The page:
The goal of this retrospective observational study is to determine whether patients with and without central sensitization (CS) undergoing total knee arthroplasty (TKA) have similar preoperative expectations. It was hypothesized that the degree of preoperative expectations is higher in patients with CS than in those without.
The data of 324 patients who underwent primary unilateral TKA for knee osteoarthritis were reviewed and CS was measured using the Central Sensitization Inventory (CSI), which is a validated self-reported questionnaire consisting of a total of 25 questions. CS was defined as a CSI score of 40 or more. Patient expectations were investigated using the Hospital for Special Surgery Knee Replacement Expectations Survey (HSS-KRES) comprising five categories including pain relief, baseline activity, high flexion activity, social activity, and psychological well-being. The expectations of patients, the Western Ontario and McMaster Universities arthritis index (WOMAC) and American Society of Anesthesiologists (ASA) classification scores were compared between the CS and non-CS groups.
The top three patient expectations in both groups were pain relief, psychological well-being, and walking ability. The total score for the expectations was 55.0 ± 8.3 in the CS group and 52.3 ± 10.4 in the non-CS group, indicating that the expectations of the CS group were higher than the non-CS group before TKA (p < 0.05). When the items on the HSS-KRES scale and the five categories were compared, the CS group had significantly higher expectations for pain relief and psychological well-being than did the non-CS group (all p < 0.05).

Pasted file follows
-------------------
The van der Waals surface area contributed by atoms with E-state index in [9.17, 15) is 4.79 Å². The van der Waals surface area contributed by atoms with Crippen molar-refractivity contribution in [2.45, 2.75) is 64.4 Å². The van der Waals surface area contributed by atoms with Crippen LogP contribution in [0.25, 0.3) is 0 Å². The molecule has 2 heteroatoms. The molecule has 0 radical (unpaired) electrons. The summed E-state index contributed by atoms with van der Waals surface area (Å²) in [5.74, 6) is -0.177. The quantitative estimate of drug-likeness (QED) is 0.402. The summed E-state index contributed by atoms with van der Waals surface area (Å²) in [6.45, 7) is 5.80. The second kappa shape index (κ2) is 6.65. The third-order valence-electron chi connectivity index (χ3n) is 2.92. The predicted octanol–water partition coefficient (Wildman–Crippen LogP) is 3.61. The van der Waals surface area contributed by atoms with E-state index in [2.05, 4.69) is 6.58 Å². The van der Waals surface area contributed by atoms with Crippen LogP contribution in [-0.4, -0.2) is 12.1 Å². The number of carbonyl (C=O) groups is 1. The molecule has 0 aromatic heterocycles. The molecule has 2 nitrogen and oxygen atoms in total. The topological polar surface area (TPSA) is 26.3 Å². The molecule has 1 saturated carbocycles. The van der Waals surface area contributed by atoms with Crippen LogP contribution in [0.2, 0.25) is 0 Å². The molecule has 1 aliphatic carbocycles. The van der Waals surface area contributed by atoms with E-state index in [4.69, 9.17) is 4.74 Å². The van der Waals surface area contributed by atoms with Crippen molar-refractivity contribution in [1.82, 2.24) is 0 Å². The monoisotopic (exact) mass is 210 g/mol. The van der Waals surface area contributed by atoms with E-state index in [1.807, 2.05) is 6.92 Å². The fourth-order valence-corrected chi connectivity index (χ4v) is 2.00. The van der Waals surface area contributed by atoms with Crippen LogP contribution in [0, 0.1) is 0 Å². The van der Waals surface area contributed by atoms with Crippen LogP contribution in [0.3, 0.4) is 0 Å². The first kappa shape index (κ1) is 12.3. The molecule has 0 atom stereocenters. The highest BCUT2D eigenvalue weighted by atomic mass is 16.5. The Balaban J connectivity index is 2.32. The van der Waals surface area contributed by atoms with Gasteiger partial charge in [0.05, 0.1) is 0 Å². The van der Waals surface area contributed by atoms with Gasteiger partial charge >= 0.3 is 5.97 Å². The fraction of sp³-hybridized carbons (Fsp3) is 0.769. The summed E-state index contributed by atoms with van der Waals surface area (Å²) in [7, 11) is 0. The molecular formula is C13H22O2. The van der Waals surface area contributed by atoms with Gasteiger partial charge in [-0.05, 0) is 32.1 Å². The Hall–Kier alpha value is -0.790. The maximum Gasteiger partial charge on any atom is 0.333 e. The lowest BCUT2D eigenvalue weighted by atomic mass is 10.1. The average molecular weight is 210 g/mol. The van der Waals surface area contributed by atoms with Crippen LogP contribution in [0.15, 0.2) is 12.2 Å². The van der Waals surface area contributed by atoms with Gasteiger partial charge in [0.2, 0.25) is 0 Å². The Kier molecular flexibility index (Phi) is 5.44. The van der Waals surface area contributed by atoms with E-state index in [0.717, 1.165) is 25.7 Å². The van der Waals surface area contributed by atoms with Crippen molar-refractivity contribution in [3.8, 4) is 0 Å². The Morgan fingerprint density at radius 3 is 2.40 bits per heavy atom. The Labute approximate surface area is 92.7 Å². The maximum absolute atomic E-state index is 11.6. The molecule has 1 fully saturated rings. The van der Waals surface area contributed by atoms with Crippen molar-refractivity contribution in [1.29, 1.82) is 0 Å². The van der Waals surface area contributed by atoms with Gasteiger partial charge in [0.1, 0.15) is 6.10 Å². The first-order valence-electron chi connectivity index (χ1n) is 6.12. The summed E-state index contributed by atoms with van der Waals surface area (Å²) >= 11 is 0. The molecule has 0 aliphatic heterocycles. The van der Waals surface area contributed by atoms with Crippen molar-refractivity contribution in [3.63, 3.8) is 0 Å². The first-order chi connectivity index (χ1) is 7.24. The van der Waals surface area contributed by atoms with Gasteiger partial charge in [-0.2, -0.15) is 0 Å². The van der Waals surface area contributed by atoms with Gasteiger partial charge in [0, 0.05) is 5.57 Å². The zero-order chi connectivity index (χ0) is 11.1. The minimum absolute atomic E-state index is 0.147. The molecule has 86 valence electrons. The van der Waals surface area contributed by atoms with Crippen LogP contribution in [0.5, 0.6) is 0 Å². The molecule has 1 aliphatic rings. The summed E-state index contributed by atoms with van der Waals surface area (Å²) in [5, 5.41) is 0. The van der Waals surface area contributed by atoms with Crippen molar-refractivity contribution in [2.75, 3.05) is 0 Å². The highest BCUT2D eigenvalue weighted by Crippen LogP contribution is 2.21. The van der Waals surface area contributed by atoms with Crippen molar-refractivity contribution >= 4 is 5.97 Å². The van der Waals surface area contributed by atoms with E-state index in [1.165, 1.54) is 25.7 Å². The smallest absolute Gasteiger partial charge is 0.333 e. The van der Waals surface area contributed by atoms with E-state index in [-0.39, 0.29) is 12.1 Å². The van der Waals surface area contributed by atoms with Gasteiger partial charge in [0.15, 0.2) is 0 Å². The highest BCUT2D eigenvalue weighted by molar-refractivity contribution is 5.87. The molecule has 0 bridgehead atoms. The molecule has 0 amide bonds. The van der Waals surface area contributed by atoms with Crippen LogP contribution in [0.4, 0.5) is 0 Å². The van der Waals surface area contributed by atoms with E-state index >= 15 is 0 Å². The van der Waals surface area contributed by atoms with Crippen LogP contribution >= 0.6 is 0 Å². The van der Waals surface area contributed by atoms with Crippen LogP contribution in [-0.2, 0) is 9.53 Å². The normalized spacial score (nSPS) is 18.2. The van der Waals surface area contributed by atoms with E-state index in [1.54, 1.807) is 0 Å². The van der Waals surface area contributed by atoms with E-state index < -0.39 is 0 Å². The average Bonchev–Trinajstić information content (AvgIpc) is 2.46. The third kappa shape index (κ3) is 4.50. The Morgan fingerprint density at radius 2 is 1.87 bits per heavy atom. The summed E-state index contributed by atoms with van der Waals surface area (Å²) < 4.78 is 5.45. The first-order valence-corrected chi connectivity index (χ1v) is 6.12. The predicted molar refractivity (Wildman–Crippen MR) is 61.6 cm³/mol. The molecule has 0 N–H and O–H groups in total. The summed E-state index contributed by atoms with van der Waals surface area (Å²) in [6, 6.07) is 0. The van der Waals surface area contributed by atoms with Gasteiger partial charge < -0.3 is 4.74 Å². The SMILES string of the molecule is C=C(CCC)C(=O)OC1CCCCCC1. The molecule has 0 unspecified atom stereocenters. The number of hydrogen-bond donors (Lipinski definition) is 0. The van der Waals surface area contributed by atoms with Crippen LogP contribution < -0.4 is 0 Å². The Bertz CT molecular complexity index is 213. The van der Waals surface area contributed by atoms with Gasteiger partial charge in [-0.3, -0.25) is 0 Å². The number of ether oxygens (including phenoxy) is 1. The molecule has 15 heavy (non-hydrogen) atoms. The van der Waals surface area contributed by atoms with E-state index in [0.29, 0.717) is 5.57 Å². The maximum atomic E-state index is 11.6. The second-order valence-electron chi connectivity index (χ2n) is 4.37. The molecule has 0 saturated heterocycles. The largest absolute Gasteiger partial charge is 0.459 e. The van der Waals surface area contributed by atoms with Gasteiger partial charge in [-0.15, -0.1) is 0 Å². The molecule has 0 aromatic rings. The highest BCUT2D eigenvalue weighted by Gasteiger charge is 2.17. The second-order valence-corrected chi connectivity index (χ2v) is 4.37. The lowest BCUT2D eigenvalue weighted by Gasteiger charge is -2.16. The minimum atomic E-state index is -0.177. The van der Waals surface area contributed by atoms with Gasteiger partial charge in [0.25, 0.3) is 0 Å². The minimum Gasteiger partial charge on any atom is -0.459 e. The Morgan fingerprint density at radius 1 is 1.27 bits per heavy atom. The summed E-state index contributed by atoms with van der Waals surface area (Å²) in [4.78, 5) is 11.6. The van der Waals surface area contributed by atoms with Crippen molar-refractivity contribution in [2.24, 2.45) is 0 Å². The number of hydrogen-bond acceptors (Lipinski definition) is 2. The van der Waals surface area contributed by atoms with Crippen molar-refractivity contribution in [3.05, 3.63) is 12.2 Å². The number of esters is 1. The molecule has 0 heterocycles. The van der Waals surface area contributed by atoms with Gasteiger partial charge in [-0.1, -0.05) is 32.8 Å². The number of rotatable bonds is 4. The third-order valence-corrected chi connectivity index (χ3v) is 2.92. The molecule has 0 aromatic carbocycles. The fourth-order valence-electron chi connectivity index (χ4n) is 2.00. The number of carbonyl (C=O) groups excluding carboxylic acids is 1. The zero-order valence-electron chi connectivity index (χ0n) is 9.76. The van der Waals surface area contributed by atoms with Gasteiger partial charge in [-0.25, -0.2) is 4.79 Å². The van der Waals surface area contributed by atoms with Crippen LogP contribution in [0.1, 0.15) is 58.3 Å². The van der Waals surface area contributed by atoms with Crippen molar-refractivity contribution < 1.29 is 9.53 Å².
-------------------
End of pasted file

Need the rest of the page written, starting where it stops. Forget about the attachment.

The expectations of patients with CS before TKA were higher than those without CS. Given the limited improvement in patient-reported outcome measures of patients with CS undergoing TKA, they should be counseled to be realistic especially with their preoperative expectations of pain relief and psychological well-being.